This is the fourth and final account of Melissa's Lean Horse adventure. With nightfall comes inky darkness and chilly air. Exhaustion creeps into Melissa's tired bones. Hyperthermia becomes a growing concern. A ten mile final climb to the finish line is a "death slog". The wind picks up and drains the last few drops of Melissa's confidence. Hallucinations creep into her mind, winged animals buzz her face, furry creatures run between her feet and nip at her ankles. David, where is David? Finally, a cheery light bobs in the distance, but is it David? She can taste the sweetness of the magic finish line.
Thank you Melissa for allowing SMR the privilege of posting this amazing adventure. You make us stand tall in pride and solidarity.
It's a good day to be alive,
Getting to High Country wasn’t bad, but David told me that I was getting slower. I started to get concerned that the next woman might be on my tail. At this aid station I asked David if he could hang out until he saw the next women. That way I could gauge how fast I would have to go to maintain my position. I was feeling a little anxious at this point and wished I knew how much of a lead I had. There was 5 miles between High Country and Hill City. I told David to wait there until he saw the next woman or for 40-50 minutes. At this point I was running slower than 5 miles an hour. If he got to Hill City in an hour, he would be able to catch me before I left. The trail to Hill City was all downhill. With my anxiety a little higher than it was before, I pushed the pace a bit. Coming into Hill City I was surprised to not see a head light bobbing along. Where was David?
As I entered the town (we had to go through town to get to the aid station) I reasoned to myself that this was good. The longer it took David to get to the aid station, the longer he had to wait to see the next woman. Just as I made the final turn to get into the aid station I saw David. He looked astonished. It gave me a boost of confidence when he said, “How did you get here so quick? I know it was downhill, but you didn’t have to sprint it!” Another good thing he told me was that he waited for 40 minutes and didn’t see anyone. This meant that the next woman had to be at least 4-5 miles behind me, maybe even more. The man at the aid station said, “if you keep this up, you could have a 21-22 hour finish. All of these things made me quite happy. I had 15.1 miles to go, I was still in first women’s position and I was feeling good. The only thing that was darkening my mood was the 10 mile uphill I faced. I had put it out of my thoughts till now. Here is where it may get ugly I thought as I left mile 84.9.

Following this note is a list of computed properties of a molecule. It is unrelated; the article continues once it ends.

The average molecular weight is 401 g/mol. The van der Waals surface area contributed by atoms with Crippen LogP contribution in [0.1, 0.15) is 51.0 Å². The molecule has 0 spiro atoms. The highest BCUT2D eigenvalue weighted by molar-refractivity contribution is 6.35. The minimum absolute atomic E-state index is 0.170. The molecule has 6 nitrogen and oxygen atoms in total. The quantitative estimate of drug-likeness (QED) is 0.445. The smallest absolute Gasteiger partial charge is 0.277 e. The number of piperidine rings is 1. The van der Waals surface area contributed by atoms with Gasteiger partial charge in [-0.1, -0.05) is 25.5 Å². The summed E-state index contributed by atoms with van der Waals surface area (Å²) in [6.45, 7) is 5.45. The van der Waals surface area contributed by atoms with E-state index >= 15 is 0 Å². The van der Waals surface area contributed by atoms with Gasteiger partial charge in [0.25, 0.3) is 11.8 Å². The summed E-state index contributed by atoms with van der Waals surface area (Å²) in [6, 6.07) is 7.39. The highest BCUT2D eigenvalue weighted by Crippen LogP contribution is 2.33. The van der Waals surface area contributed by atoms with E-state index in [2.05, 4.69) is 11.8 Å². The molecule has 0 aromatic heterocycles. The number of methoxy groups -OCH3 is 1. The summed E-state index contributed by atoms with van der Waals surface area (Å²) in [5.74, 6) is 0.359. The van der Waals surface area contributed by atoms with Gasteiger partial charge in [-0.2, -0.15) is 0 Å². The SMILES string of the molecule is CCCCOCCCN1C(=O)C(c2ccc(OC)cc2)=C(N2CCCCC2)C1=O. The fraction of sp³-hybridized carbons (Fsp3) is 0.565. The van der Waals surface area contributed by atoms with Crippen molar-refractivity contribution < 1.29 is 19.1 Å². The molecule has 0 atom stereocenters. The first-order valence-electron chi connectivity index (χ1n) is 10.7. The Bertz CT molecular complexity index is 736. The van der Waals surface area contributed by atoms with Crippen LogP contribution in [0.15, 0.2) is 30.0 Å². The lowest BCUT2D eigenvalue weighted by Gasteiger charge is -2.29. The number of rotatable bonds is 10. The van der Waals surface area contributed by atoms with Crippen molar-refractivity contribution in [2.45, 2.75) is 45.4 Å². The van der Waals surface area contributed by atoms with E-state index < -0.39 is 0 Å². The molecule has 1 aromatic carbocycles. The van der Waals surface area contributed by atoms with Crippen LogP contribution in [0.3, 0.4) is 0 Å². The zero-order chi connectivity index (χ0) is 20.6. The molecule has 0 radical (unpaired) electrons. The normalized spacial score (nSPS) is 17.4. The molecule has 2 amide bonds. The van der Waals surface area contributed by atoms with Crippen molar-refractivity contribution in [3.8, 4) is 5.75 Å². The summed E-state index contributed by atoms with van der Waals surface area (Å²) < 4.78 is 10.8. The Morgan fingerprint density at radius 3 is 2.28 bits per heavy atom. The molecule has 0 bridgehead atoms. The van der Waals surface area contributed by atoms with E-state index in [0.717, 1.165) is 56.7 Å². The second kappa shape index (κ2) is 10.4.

Right away, I could feel the effects of my fast descent from High Country to Hill City. I instantly regretted my foolishness to run that fast. Even though I was concerned about my placement, I should have never let myself expend that much energy on the downhill. I was going to pay for it now. The climb from Hill City to Orville (mile 89.9) was becoming a death slog. All of my confidence had gone out the window. To make matters worse, the wind picked up and I was freezing. Dropping temperatures and decreasing speed can lead to hypothermia quickly. I had to keep moving. The uphill grade was not horrendous, but the continual uphill with no downhill to break it up was. The only thing that made it better was that I passed three or four men as I labored up the hill. “Where was David? “I kept thinking. Seeing his headlamp would mean that I was close to the aid station. Being close to the aid station meant that I was getting close to being done. All I had to do was keep going to Orville, then Mountain, and then a 4.6 mile downhill to Custer and the finish. After (it seemed like ) forever, I saw a headlamp coming towards me.
Thank god it was David. He asked if I was okay, because this section of 5 miles took me a considerable amount of time more than the last one. I told him I wasn’t doing well and that I was extremely cold. He got a jacket for me and told me to keep going. I got a few bites of something at Orville, but could hardly choke it down. David looked at my water bottle and said, “you haven’t drank any water!” I hadn’t! I drank a little Coke and Ginger-ale at the aid station. I was now only 10 miles out of Custer, but it might as well of been 100. How could I go from feeling on top of the world 2 hours ago, to this? I know I needed to keep moving. I knew if I kept moving, no matter what, I’d still get that sub 24 buckle. It was just going to be so hard. The wind was whipping around and I really did not want to face those 10 miles. I knew I had to, I did not have even the slightest thought of quitting, I was just dreading the pain I was going to go through to get to what I wanted. Off I started to Mountain Aid station 5.7 miles away.